Elizabeth and the Catapult

All right guys. It’s go time. I hope everyone has their bags packed and is ready to board the Sunmarine, because Underwater Sunshine is coming for you! (Native New Yorkers, you can pack bags too if it makes you feel less left out.) Last week when we released the art, I think the whole Festival team was so proud: you know the feeling you get when your friend does something incredible and you want to run through the streets and show everyone you know? That’s how I feel about Frank’s art. It’s certainly beautiful, but more than that, it represents so many things the Festival is: beauty, light, the loveliness of utility, all underscored with the bicycle— the opposite of stasis. Friends, we are in motion. And it is going to be an incredible ride.


So one last article, one last time to say “Katie here” for the 2018 season, and I couldn’t be more excited to introduce you to our last Underwater Sunshine Fest artist, Elizabeth & the Catapult. I’ve been listening to them since 2009 when they released the brilliant Taller Children, in which the title track proclaims, “So you think you know, think you know better/ Just because, just because you’re older and wiser/ Don’t you know, don’t you know/ You don’t get smarter/ You’re the same as you started/ You just jump a little higher in the end/ We’re just taller children.” That kind of clever writing, paired with playful musical accompaniment and Elizabeth Ziman’s alternating sleepy-then-biting vocal delivery, makes every song feel crisp and new, no matter how many times you’ve heard it. 


Elizabeth & the Catapult is a trip featuring piano, drums, and guitar, though they often add some strings to the mix to flesh out a track. They have found a way to maintain pop sensibilities without it feeling like chamber pop— that’s to say, they know how to make it sound as contemporary as anything on the radio, just put together better and with more heavy-hitting writing. Think of a picture: the resolution on Instagram is so diluted, if you blow it up, you can’t even get a clear 4x6. But if you take a picture with a nice DSLR camera, you can blow it up into a banner and see all the tremendous colors and brilliant edges. That’s Elizabeth & the Catapult: high resolution pop music.


I’m always immediately drawn to persona pieces, and Ziman has written a brilliant one in “Ambrosia,” a song I can’t get out of my head, nor do I really care to. It reminds me of some of Aimee Mann’s persona pieces, especially songs like “Mr. Harris” (Whatever, 1993) or “I Can’t Get My Head Around It” (The Forgotten Arm, 2005). With “Ambrosia,” Ziman introduces us to a character of the same name who takes care of her mom: “I won’t go to bed/ Til I know that she’s all right/ Pancakes for breakfast/ Ice cream for dinner/ She says to live every day like it’s the last days of our lives.” The song is lovely and lilting, but there are percussive elements throughout underscoring the major key: even the stringed instruments and the opening vocals are percussive, almost in a heartbeat rhythm. We know things are bad, and we know things about the whole family:

My brother’s a dealer

He sells on the corner

He always comes home

When he smells her rhubarb pie

Our mom’s hands are shaky

So I do the baking

She counts out her pills

And fills her throat for one last time


The mother says, “May you never take for granted all that you are/ And I may be passing, but you’re still my champions/ We have to live every day, every day, like it’s the best day of our lives.” And though they admit they’re dodging doctor’s calls and that there are tons of problems— they’ve got the “same roof” over their heads, and the refrain constantly reminds the listener that even Ambrosia as, an almost certainly tired, caretaker, finds herself at peace and enjoying her life. The children’s choir and brass add a cinematic and innocent quality to a song that is looking directly at some of the harder parts of life— death, caretaking, drugs, doctor’s bills— and makes it something beautiful. And why wouldn’t it be beautiful? It is a season of life, after all, and Ziman seems to understand that all seasons are lovely in their own way. I love not just the way the song sounds and feels, but that core: the idea that life is worthwhile, even when you’re not sure why. She has an incredible cinematic scope in many songs, including her most recent single release, “New Beginnings.”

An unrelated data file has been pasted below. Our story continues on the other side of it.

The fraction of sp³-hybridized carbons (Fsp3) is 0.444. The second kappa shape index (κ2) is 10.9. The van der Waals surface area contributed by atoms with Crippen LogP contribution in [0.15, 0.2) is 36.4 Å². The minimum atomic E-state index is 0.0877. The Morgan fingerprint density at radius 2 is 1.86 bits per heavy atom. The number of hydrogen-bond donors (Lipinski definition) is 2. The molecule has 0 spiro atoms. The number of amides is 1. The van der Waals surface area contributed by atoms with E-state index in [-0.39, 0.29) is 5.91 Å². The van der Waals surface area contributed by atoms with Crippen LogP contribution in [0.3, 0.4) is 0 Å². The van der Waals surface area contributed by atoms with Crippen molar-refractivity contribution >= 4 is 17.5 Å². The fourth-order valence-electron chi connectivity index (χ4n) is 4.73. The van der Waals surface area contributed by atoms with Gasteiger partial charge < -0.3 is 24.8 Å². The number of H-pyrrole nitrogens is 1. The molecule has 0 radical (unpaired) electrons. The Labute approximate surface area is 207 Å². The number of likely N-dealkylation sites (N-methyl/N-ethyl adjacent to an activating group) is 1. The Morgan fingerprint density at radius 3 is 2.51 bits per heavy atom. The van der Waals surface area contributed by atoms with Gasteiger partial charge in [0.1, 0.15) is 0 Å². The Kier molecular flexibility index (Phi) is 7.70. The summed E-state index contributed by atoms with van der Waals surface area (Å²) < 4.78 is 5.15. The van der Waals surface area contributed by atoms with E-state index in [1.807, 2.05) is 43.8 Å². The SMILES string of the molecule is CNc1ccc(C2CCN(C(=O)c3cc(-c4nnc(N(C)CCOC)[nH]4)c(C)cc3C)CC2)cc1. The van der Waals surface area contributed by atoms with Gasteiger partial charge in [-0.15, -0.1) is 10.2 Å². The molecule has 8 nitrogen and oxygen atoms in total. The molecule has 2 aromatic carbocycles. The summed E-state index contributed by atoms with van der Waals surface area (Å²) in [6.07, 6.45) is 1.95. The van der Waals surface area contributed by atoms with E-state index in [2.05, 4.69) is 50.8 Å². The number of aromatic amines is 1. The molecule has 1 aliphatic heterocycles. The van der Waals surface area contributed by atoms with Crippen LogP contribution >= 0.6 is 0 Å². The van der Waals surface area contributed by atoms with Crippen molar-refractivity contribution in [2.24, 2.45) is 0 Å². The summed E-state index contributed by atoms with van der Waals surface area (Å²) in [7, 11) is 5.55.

I think it’s especially fitting that one of the singles off the 2017 release Keepsake is called “Underwater”— it’s sort of apropos, don’t you think, that we’d end this particular essay talking about a song— an upbeat, cheerful song— with the idea of being underwater? If you’re not finding joy and delight in that discovery, well… you’re not me. But this is one of those kismet coincidences that proves even further to me that not only do we have some beautiful things to look forward to with Elizabeth & the Catapult, it seems like a blessing over the whole festival. So I’ll let Elizabeth Ziman end this blog post with lyrics from “Underwater” instead of pontificating more about how excited I am:


And I’m not afraid of sleeping like I used to be

I can take the dreaming like a fish in the sea

And the world looks so much better and sapphire green

I can hold my breath longer than I ever believed

And I’m not afraid of sleeping like I used to be

I can crash into the waves let them roll over me

And the world looks so much better in sapphire green

I can hold my breath longer than I ever believed

I believe

We don’t have to hold our breaths anymore, friends. We’ll finally meet— October 12 & 13 at the Bowery Electric— and we’ll have Elizabeth & the Catapult, along with all our other brilliant acts, in the Underwater Sunmarine with us. I can’t wait to shake your hands and meet my fellow music lovers and new family members.

Elizabeth’s home on the Web
and on FB
and the Insta
and live on the Tubed You -



Frank GermanoOct2018